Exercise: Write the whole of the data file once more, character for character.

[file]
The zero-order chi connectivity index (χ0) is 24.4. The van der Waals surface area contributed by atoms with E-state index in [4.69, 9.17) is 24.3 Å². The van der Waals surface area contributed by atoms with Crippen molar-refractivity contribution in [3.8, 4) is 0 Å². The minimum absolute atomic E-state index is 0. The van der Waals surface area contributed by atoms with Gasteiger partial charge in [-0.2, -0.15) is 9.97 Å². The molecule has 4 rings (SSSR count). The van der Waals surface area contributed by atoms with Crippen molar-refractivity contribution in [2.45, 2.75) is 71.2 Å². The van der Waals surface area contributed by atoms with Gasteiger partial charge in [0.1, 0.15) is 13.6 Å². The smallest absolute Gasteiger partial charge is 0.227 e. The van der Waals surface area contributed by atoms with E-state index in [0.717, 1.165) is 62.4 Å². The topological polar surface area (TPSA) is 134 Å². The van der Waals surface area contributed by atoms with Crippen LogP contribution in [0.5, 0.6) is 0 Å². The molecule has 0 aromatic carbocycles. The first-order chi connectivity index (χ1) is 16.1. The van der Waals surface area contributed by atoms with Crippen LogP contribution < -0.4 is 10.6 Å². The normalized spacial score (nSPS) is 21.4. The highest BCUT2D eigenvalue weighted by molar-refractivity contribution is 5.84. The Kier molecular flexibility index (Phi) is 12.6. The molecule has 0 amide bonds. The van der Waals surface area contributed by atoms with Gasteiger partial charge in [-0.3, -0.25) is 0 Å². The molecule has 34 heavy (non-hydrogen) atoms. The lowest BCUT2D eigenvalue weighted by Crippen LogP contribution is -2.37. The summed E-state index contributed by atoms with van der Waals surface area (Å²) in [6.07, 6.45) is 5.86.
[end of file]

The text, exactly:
The zero-order chi connectivity index (χ0) is 24.4. The van der Waals surface area contributed by atoms with E-state index in [4.69, 9.17) is 24.3 Å². The van der Waals surface area contributed by atoms with Crippen molar-refractivity contribution in [3.8, 4) is 0 Å². The minimum absolute atomic E-state index is 0. The van der Waals surface area contributed by atoms with Gasteiger partial charge in [-0.2, -0.15) is 9.97 Å². The molecule has 4 rings (SSSR count). The van der Waals surface area contributed by atoms with Crippen molar-refractivity contribution in [2.45, 2.75) is 71.2 Å². The van der Waals surface area contributed by atoms with Gasteiger partial charge in [0.1, 0.15) is 13.6 Å². The smallest absolute Gasteiger partial charge is 0.227 e. The van der Waals surface area contributed by atoms with E-state index in [0.717, 1.165) is 62.4 Å². The topological polar surface area (TPSA) is 134 Å². The van der Waals surface area contributed by atoms with Crippen LogP contribution in [0.5, 0.6) is 0 Å². The molecule has 0 aromatic carbocycles. The first-order chi connectivity index (χ1) is 16.1. The van der Waals surface area contributed by atoms with Crippen LogP contribution < -0.4 is 10.6 Å². The normalized spacial score (nSPS) is 21.4. The highest BCUT2D eigenvalue weighted by molar-refractivity contribution is 5.84. The Kier molecular flexibility index (Phi) is 12.6. The molecule has 0 amide bonds. The van der Waals surface area contributed by atoms with Gasteiger partial charge in [-0.3, -0.25) is 0 Å². The molecule has 34 heavy (non-hydrogen) atoms. The lowest BCUT2D eigenvalue weighted by Crippen LogP contribution is -2.37. The summed E-state index contributed by atoms with van der Waals surface area (Å²) in [6.07, 6.45) is 5.86.